The state of Illinois is trying to make sure there are more foster parents available to take in homeless LGBTQ youth.
There are approximately 25,000 homeless youth in Illinois, according to the Chicago Coalition for the Homeless (CCH) and the Illinois Department of Human Services. More than a third of them are on the street because they identify as LGBTQ.
The Illinois Department of Children and Family Services is hosting a “How to Adopt from Foster Care” seminar to call attention to the need for foster homes for these youths.
The event, which will be held Saturday July 9 at the University of Illinois at Chicago campus, is open to anyone — whether single, divorced, married or in a civil union — who wants to learn more about fostering LGBTQ youth.
“Our teenagers, in particular, are quite hard to place simply because of the age and the developmental stage,” said Jane Kelly, Illinois DCFS statewide LGTBQ coordinator. “When you add the additional [factor] of being LGBTQ, it becomes even harder.”
The seminar will include an overview of the foster care licensing process, information about mentoring, and both foster parent and teen speakers.
Kelly said the organizations hope to reach anyone willing to foster children, but wants to connect with LGBTQ and allied households in particular, as the numbers of LGBTQ children in state care has grown in recent years.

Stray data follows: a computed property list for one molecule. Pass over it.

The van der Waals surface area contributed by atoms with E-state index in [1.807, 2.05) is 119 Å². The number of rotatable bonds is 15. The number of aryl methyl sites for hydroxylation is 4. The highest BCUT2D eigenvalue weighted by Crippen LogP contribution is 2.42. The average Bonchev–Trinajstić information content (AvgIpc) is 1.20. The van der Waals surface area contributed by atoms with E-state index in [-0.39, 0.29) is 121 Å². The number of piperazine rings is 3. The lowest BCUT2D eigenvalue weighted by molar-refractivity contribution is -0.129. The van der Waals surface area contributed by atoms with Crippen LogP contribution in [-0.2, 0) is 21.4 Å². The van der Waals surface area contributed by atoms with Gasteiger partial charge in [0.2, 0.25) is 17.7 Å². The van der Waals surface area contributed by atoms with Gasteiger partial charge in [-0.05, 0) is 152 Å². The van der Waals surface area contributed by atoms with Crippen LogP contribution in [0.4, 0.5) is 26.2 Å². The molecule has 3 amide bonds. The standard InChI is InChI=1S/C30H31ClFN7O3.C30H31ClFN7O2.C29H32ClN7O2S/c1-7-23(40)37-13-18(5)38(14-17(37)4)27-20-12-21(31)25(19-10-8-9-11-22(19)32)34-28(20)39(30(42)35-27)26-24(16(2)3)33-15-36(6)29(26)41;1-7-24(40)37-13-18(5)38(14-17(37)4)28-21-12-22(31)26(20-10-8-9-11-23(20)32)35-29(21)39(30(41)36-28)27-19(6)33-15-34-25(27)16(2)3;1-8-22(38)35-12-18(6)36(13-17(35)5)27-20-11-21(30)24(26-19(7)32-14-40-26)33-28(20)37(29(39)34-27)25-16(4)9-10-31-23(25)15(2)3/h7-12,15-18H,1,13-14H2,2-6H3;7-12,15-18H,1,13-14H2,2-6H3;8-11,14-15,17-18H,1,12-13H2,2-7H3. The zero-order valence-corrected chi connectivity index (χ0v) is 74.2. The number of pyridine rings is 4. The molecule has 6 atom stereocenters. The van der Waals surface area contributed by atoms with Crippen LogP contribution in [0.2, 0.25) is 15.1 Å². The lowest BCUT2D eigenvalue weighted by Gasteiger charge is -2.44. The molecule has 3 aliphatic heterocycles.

Children and teens are coming out at a younger age, Kelly said, in part due to earlier exposure to issues around sexuality, orientation and gender identity in culture. She said kids in state care are more than twice as likely to identify as LGBTQ, as many are kicked out of their homes after coming out.
“While it’s sad and simply not right, we as a community need to step forward and help foster, adopt, or mentor our youth,” Kelly said. “When youth are provided with a supportive and loving home, this is a huge mitigating factor of preventing homelessness and other adverse circumstances for our youth.”
Kelly said she sees a growing awareness of these circumstances among individuals who express interest in fostering children and teens. But many are hesitant and have questions about how to care for and interact with LGBTQ youth leaving DCFS’ care, particularly when it comes to fostering transgender kids.
“Despite the many strides that have gone on with the LGBTQ community, many of these kids have faced discrimination and stigma,” Kelly said. “What we’re finding is a lot of people just need good information. So it’s providing training and education as well, that we’ve coupled with the recruitment of foster homes for this population.”
DCFS plans to expand its programming targeted toward finding foster homes for LGBTQ youth throughout 2016, including a campaign in which LGBTQ youth share their experiences and what kind of interventions have helped them directly with potential foster parents.
Max Green reports for the WBEZ news desk. Follow him @maxraphaelgreen